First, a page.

Lynell Pickering-Blucher works for a company that sells medical equipment, but she’s putting forth a great effort this week for an organization that loans much of the same equipment for free.
She and her husband, Luther, just marinated about 20 slabs of ribs to charcoal-grill for the nearly sold-out Rib Fest cook-off Saturday to raise funds for Neighbor To Neighbor.
“They’re sort of the competition but it is a great thing to have in this community because not enough people can afford to buy a wheelchair or walker,” said Pickering-Blucher, who is a consultant for people who have had mastectomies.
And her employer, Bayside Home Medical, is sponsoring her in the ninth annual Rib Fest, which takes place Saturday at The Lodge at Leathem Smith in Sturgeon Bay.
Pickering-Blucher doesn’t seriously think of Neighbor to Neighbor Volunteer Caregivers as competition. After all, the organization helped more than 1,500 clients last year. It not only has medical equipment to loan from its locations in Sturgeon Bay, northern Door County and Washington Island, it also gives caregivers a break by providing volunteers through its respite care program. Plus, its volunteers check on, sit with or run errands for homebound residents through the Peer Companions program.
What Pickering-Blucher is serious about is competing for first place against the other cooks – first-time entry Dr. John J. Beck; perennial competitor Casey’s Barbecue and Smokehouse of Egg Harbor; Sonny’s Pizzeria, Door County Fire Co. and The Lodge at Leathem Smith of Sturgeon Bay; and Jeff’s Sports Bar and Grill of Kewaunee. Mr. G’s took a year off from the competition.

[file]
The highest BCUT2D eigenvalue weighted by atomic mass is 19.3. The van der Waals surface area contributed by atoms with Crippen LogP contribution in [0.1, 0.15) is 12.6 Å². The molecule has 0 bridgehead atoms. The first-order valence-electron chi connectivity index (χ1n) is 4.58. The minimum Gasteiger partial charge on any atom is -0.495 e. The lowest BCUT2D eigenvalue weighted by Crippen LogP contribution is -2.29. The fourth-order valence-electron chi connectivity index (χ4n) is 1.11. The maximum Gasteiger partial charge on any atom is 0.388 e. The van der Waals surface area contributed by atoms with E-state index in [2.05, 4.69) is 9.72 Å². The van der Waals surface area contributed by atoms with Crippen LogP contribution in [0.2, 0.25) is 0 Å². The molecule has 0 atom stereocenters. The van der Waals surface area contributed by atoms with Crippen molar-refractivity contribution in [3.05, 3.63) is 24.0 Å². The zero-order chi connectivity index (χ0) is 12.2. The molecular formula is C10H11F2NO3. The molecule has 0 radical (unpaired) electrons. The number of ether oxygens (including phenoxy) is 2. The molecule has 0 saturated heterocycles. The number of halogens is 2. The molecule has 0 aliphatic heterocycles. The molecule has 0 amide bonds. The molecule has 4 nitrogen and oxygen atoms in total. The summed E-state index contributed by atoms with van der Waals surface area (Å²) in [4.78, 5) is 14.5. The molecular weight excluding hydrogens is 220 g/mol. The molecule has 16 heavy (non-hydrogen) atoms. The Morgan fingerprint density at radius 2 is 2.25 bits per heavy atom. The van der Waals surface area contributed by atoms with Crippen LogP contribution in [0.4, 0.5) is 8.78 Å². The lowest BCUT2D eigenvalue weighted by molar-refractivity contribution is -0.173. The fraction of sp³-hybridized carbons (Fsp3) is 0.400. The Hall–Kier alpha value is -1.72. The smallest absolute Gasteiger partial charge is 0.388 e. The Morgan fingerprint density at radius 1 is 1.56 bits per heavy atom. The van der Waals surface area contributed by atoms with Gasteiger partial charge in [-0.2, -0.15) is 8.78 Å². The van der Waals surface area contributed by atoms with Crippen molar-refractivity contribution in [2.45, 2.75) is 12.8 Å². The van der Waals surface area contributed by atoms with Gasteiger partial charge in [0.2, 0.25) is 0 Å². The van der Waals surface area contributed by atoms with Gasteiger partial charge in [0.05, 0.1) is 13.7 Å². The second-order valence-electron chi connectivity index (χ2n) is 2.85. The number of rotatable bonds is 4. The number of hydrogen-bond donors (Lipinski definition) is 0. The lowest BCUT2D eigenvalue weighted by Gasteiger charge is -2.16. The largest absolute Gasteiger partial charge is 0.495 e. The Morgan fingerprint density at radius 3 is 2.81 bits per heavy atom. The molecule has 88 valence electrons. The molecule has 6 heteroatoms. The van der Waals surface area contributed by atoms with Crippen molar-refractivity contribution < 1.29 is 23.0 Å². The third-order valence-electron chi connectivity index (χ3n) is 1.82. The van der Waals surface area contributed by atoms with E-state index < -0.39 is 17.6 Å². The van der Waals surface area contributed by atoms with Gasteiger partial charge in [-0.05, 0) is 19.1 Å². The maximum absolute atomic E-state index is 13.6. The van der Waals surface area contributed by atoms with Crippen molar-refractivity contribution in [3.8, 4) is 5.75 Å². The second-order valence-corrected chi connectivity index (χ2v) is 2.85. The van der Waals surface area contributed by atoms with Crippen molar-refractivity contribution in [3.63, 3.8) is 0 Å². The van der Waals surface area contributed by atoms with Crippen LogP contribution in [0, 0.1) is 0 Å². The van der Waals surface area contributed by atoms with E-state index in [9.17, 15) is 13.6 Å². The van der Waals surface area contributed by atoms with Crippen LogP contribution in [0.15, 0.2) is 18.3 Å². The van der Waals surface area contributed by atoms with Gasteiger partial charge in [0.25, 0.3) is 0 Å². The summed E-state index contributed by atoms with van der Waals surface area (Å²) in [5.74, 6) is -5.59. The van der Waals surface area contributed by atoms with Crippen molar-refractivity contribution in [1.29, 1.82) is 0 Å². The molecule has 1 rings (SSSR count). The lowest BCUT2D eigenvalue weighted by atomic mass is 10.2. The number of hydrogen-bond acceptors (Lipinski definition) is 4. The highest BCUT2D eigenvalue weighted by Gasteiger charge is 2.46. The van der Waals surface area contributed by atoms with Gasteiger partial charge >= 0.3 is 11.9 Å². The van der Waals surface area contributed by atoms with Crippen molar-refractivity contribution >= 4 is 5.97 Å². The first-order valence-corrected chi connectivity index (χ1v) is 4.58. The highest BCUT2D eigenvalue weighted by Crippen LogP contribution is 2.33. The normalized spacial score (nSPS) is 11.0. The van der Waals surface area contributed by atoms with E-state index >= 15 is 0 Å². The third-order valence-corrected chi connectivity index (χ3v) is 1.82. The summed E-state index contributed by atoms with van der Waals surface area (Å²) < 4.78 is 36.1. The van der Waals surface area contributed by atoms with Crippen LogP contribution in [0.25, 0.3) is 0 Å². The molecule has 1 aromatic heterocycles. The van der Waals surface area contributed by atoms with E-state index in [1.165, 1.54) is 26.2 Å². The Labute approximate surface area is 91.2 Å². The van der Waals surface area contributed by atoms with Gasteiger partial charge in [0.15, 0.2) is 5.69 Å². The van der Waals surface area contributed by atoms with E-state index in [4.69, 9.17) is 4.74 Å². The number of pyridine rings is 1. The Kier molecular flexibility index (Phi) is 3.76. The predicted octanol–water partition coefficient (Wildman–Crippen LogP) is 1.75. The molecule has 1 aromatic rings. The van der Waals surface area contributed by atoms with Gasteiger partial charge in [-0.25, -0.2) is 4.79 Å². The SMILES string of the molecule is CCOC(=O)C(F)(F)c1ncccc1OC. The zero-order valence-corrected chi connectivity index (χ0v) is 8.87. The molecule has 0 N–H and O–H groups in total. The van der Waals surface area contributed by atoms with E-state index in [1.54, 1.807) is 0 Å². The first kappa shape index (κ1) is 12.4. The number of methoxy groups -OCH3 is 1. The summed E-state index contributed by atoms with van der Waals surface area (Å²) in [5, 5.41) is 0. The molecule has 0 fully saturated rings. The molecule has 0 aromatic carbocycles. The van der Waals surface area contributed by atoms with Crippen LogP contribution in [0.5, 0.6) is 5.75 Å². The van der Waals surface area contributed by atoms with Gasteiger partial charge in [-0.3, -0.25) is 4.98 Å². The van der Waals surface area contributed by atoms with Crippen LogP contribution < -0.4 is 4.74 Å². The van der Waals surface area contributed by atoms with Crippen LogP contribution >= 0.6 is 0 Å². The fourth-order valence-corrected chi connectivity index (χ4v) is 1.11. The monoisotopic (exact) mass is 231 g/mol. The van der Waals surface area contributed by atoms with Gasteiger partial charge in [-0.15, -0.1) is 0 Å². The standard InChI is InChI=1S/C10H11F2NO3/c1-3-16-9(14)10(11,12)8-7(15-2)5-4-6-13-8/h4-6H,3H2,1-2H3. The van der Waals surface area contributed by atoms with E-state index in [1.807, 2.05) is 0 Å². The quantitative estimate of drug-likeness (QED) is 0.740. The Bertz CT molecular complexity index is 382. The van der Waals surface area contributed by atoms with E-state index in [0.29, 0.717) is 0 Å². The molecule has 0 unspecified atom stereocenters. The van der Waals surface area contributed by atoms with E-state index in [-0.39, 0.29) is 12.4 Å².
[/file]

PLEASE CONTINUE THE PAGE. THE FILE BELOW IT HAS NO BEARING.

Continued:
The Pickering-Blucher pair, who are from St. Thomas, Virgin Islands and St. Vincent, again will provide a Caribbean-style rib for everyone to taste. They’re coming off a third-place finish.
“We’re going to tweak it because we want to come home with first place this year,” she said.
Lodge at Leathem Smith proprietors Holly and Paul Meleen are preparing not only their space for the chefs and for 250 people who bought $20 tickets but also are preparing ribs to enter in the competition.
“We’re honored to host it,” Paul said of the Neighbor to Neighbor fundraiser. “We think it’s an important part of the community and we want to support it.”
Meleen said Rib Fest is a hot ticket. He heard only about a dozen tickets were left at the end of last week. He said he’s glad to see some new entries for the event, which he knows will sell out.
The Meleens said they’ll change their recipe a bit for the diners, each of whom will receive one rib from each of the seven chefs.
It behooves competitors to make sure they don’t run out of ribs – each diner votes, every vote counts and winning restaurants often use a win as marketing material, said Ann Bennett, Neighbor to Neighbor executive director.
EconoFoods provides baked beans and coleslaw for all, and volunteers bake desserts to fill a platter on each table.
The event raised $4,000 in 2010. The total grew to $12,000-$13,000 the past two years, Bennett said. She notes the chefs and employers make a big contribution, too, by cooking about 40 pounds of ribs.
Neighbor to Neighbor’s peer companion program tends to see an increase in referrals in winter and fall, when some elderly residents may have trouble driving or even getting to their mailboxes, Bennett said.
“It’s a program that allows people to remain in their home,” said Northern Door volunteer Sheila Petroni. The program allows people to retain some of their dignity and stay safe, she said.
In addition to that program and the respite care program – which helps caregivers get out to buy groceries or have time for themselves – Neighbor to Neighbor hosts the Lemonade Club support group for cancer patients and survivors.
For more information on Neighbor to Neighbor, call 920.743.7800.